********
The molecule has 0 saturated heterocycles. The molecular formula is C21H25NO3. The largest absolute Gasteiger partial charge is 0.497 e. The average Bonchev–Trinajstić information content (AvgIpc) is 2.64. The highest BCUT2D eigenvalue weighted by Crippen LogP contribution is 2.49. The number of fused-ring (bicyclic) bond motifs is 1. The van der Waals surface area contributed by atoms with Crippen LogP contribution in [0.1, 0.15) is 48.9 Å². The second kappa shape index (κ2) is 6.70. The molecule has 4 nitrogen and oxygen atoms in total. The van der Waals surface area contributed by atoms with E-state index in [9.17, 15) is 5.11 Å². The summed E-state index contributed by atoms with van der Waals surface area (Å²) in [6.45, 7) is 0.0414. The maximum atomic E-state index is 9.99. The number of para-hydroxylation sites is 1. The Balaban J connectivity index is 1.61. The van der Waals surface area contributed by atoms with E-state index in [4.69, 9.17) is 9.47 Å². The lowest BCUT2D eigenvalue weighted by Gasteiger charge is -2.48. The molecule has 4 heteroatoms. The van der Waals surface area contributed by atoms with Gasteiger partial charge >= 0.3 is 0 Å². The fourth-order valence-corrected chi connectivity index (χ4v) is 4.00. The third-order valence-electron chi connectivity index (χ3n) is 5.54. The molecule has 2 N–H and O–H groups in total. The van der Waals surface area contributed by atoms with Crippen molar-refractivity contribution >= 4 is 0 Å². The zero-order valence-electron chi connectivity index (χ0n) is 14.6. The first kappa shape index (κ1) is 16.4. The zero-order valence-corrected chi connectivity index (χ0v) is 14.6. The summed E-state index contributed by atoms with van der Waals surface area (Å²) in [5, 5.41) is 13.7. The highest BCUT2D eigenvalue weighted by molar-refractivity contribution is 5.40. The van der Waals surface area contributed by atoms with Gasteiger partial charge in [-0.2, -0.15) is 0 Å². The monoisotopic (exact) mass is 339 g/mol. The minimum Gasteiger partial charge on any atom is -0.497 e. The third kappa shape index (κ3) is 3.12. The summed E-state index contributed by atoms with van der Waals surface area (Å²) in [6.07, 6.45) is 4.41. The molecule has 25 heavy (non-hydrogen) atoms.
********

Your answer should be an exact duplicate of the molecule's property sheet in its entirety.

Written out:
The molecule has 0 saturated heterocycles. The molecular formula is C21H25NO3. The largest absolute Gasteiger partial charge is 0.497 e. The average Bonchev–Trinajstić information content (AvgIpc) is 2.64. The highest BCUT2D eigenvalue weighted by Crippen LogP contribution is 2.49. The number of fused-ring (bicyclic) bond motifs is 1. The van der Waals surface area contributed by atoms with Crippen LogP contribution in [0.1, 0.15) is 48.9 Å². The second kappa shape index (κ2) is 6.70. The molecule has 4 nitrogen and oxygen atoms in total. The van der Waals surface area contributed by atoms with E-state index in [9.17, 15) is 5.11 Å². The summed E-state index contributed by atoms with van der Waals surface area (Å²) in [6.45, 7) is 0.0414. The maximum atomic E-state index is 9.99. The number of para-hydroxylation sites is 1. The Balaban J connectivity index is 1.61. The van der Waals surface area contributed by atoms with E-state index in [4.69, 9.17) is 9.47 Å². The lowest BCUT2D eigenvalue weighted by Gasteiger charge is -2.48. The molecule has 4 heteroatoms. The van der Waals surface area contributed by atoms with Gasteiger partial charge >= 0.3 is 0 Å². The fourth-order valence-corrected chi connectivity index (χ4v) is 4.00. The third-order valence-electron chi connectivity index (χ3n) is 5.54. The molecule has 2 N–H and O–H groups in total. The van der Waals surface area contributed by atoms with Crippen molar-refractivity contribution >= 4 is 0 Å². The zero-order valence-electron chi connectivity index (χ0n) is 14.6. The first kappa shape index (κ1) is 16.4. The zero-order valence-corrected chi connectivity index (χ0v) is 14.6. The summed E-state index contributed by atoms with van der Waals surface area (Å²) in [5, 5.41) is 13.7. The highest BCUT2D eigenvalue weighted by molar-refractivity contribution is 5.40. The van der Waals surface area contributed by atoms with Gasteiger partial charge in [-0.2, -0.15) is 0 Å². The monoisotopic (exact) mass is 339 g/mol. The minimum Gasteiger partial charge on any atom is -0.497 e. The third kappa shape index (κ3) is 3.12. The summed E-state index contributed by atoms with van der Waals surface area (Å²) in [6.07, 6.45) is 4.41. The molecule has 25 heavy (non-hydrogen) atoms.